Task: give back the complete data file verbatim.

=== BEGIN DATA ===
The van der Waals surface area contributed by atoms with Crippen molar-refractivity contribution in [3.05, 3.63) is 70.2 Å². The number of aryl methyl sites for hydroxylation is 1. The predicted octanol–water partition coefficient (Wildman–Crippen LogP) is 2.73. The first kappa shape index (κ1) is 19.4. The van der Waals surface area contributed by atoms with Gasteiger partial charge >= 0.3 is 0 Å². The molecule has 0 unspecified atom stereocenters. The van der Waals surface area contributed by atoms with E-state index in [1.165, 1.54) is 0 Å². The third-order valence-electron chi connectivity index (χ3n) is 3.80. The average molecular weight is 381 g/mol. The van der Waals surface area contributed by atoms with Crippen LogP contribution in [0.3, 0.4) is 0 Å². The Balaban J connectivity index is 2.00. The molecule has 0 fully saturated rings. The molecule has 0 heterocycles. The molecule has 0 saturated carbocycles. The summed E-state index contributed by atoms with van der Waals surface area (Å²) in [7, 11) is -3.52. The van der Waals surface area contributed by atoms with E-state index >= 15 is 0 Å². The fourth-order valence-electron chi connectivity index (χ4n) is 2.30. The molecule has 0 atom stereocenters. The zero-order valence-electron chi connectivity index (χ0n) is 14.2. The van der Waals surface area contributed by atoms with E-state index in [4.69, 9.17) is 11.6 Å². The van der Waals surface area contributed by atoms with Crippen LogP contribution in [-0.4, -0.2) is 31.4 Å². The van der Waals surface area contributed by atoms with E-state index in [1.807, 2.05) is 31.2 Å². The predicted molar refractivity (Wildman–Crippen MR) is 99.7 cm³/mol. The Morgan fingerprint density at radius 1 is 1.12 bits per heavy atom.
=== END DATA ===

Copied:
The van der Waals surface area contributed by atoms with Crippen molar-refractivity contribution in [3.05, 3.63) is 70.2 Å². The number of aryl methyl sites for hydroxylation is 1. The predicted octanol–water partition coefficient (Wildman–Crippen LogP) is 2.73. The first kappa shape index (κ1) is 19.4. The van der Waals surface area contributed by atoms with Gasteiger partial charge >= 0.3 is 0 Å². The molecule has 0 unspecified atom stereocenters. The van der Waals surface area contributed by atoms with E-state index in [1.165, 1.54) is 0 Å². The third-order valence-electron chi connectivity index (χ3n) is 3.80. The average molecular weight is 381 g/mol. The van der Waals surface area contributed by atoms with Crippen LogP contribution in [0.3, 0.4) is 0 Å². The Balaban J connectivity index is 2.00. The molecule has 0 fully saturated rings. The molecule has 0 heterocycles. The molecule has 0 saturated carbocycles. The summed E-state index contributed by atoms with van der Waals surface area (Å²) in [7, 11) is -3.52. The van der Waals surface area contributed by atoms with E-state index >= 15 is 0 Å². The fourth-order valence-electron chi connectivity index (χ4n) is 2.30. The molecule has 0 atom stereocenters. The zero-order valence-electron chi connectivity index (χ0n) is 14.2. The van der Waals surface area contributed by atoms with E-state index in [4.69, 9.17) is 11.6 Å². The van der Waals surface area contributed by atoms with Crippen LogP contribution in [-0.4, -0.2) is 31.4 Å². The van der Waals surface area contributed by atoms with E-state index in [1.807, 2.05) is 31.2 Å². The predicted molar refractivity (Wildman–Crippen MR) is 99.7 cm³/mol. The Morgan fingerprint density at radius 1 is 1.12 bits per heavy atom.